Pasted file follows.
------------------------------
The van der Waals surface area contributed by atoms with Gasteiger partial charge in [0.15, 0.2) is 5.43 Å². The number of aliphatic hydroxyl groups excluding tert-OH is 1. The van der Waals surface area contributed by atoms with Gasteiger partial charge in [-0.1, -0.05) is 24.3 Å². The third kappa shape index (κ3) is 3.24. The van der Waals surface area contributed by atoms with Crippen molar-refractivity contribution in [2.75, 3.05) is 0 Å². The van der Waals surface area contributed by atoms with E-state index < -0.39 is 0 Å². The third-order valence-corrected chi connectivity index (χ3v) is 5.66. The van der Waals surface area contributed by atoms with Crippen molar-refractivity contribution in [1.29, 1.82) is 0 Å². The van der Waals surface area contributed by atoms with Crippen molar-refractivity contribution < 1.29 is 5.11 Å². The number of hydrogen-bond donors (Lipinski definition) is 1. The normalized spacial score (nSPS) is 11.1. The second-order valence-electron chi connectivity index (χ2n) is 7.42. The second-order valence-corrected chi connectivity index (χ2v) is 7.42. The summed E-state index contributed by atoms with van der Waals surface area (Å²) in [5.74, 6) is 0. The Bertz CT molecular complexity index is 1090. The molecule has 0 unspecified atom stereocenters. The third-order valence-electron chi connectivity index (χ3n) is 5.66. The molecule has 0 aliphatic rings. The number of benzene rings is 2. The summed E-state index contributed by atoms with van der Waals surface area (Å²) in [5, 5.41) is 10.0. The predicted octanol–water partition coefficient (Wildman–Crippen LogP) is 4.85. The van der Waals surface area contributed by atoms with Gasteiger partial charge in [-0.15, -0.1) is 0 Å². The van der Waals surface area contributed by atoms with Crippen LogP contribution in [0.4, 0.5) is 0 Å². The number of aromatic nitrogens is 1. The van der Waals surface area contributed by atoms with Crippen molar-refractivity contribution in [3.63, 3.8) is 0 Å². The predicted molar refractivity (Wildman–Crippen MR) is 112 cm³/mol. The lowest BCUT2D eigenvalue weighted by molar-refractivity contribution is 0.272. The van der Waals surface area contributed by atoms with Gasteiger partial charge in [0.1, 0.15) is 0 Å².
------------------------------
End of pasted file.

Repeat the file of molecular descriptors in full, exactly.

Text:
The van der Waals surface area contributed by atoms with Gasteiger partial charge in [0.15, 0.2) is 5.43 Å². The number of aliphatic hydroxyl groups excluding tert-OH is 1. The van der Waals surface area contributed by atoms with Gasteiger partial charge in [-0.1, -0.05) is 24.3 Å². The third kappa shape index (κ3) is 3.24. The van der Waals surface area contributed by atoms with Crippen molar-refractivity contribution in [2.75, 3.05) is 0 Å². The van der Waals surface area contributed by atoms with E-state index < -0.39 is 0 Å². The third-order valence-corrected chi connectivity index (χ3v) is 5.66. The van der Waals surface area contributed by atoms with Crippen molar-refractivity contribution in [1.29, 1.82) is 0 Å². The van der Waals surface area contributed by atoms with Crippen molar-refractivity contribution < 1.29 is 5.11 Å². The number of hydrogen-bond donors (Lipinski definition) is 1. The normalized spacial score (nSPS) is 11.1. The second-order valence-electron chi connectivity index (χ2n) is 7.42. The second-order valence-corrected chi connectivity index (χ2v) is 7.42. The summed E-state index contributed by atoms with van der Waals surface area (Å²) in [5.74, 6) is 0. The Bertz CT molecular complexity index is 1090. The molecule has 0 unspecified atom stereocenters. The third-order valence-electron chi connectivity index (χ3n) is 5.66. The molecule has 0 aliphatic rings. The number of benzene rings is 2. The summed E-state index contributed by atoms with van der Waals surface area (Å²) in [5, 5.41) is 10.0. The predicted octanol–water partition coefficient (Wildman–Crippen LogP) is 4.85. The van der Waals surface area contributed by atoms with Gasteiger partial charge in [-0.15, -0.1) is 0 Å². The van der Waals surface area contributed by atoms with Crippen LogP contribution in [0.4, 0.5) is 0 Å². The number of aromatic nitrogens is 1. The van der Waals surface area contributed by atoms with Crippen molar-refractivity contribution in [3.63, 3.8) is 0 Å². The predicted molar refractivity (Wildman–Crippen MR) is 112 cm³/mol. The lowest BCUT2D eigenvalue weighted by molar-refractivity contribution is 0.272. The van der Waals surface area contributed by atoms with Gasteiger partial charge in [0.1, 0.15) is 0 Å².